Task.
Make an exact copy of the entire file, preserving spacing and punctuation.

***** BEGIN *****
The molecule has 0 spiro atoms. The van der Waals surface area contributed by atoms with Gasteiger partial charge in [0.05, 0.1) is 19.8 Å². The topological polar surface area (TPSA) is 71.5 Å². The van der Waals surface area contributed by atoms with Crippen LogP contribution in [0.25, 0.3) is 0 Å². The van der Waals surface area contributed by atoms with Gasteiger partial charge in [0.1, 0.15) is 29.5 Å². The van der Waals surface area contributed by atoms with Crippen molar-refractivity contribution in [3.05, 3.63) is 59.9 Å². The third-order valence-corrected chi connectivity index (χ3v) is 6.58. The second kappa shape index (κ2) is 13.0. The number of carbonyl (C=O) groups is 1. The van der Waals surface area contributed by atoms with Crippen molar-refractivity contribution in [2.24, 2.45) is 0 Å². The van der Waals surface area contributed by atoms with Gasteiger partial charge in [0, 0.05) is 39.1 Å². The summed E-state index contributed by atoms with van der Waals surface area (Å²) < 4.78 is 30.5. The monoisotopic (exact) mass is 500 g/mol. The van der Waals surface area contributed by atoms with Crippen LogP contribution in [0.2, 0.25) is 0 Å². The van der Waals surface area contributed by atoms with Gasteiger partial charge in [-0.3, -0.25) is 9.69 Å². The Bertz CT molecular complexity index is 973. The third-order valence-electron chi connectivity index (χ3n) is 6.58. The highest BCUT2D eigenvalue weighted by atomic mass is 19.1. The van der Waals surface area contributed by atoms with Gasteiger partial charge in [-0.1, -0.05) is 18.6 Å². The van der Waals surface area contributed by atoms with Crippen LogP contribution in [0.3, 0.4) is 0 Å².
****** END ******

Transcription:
The molecule has 0 spiro atoms. The van der Waals surface area contributed by atoms with Gasteiger partial charge in [0.05, 0.1) is 19.8 Å². The topological polar surface area (TPSA) is 71.5 Å². The van der Waals surface area contributed by atoms with Crippen LogP contribution in [0.25, 0.3) is 0 Å². The van der Waals surface area contributed by atoms with Gasteiger partial charge in [0.1, 0.15) is 29.5 Å². The van der Waals surface area contributed by atoms with Crippen molar-refractivity contribution in [3.05, 3.63) is 59.9 Å². The third-order valence-corrected chi connectivity index (χ3v) is 6.58. The second kappa shape index (κ2) is 13.0. The number of carbonyl (C=O) groups is 1. The van der Waals surface area contributed by atoms with Crippen molar-refractivity contribution in [2.24, 2.45) is 0 Å². The van der Waals surface area contributed by atoms with Gasteiger partial charge in [0, 0.05) is 39.1 Å². The summed E-state index contributed by atoms with van der Waals surface area (Å²) < 4.78 is 30.5. The monoisotopic (exact) mass is 500 g/mol. The van der Waals surface area contributed by atoms with Crippen LogP contribution in [0.2, 0.25) is 0 Å². The van der Waals surface area contributed by atoms with Gasteiger partial charge in [-0.3, -0.25) is 9.69 Å². The Bertz CT molecular complexity index is 973. The third-order valence-electron chi connectivity index (χ3n) is 6.58. The highest BCUT2D eigenvalue weighted by atomic mass is 19.1. The van der Waals surface area contributed by atoms with Gasteiger partial charge in [-0.1, -0.05) is 18.6 Å². The van der Waals surface area contributed by atoms with Crippen LogP contribution in [0.3, 0.4) is 0 Å².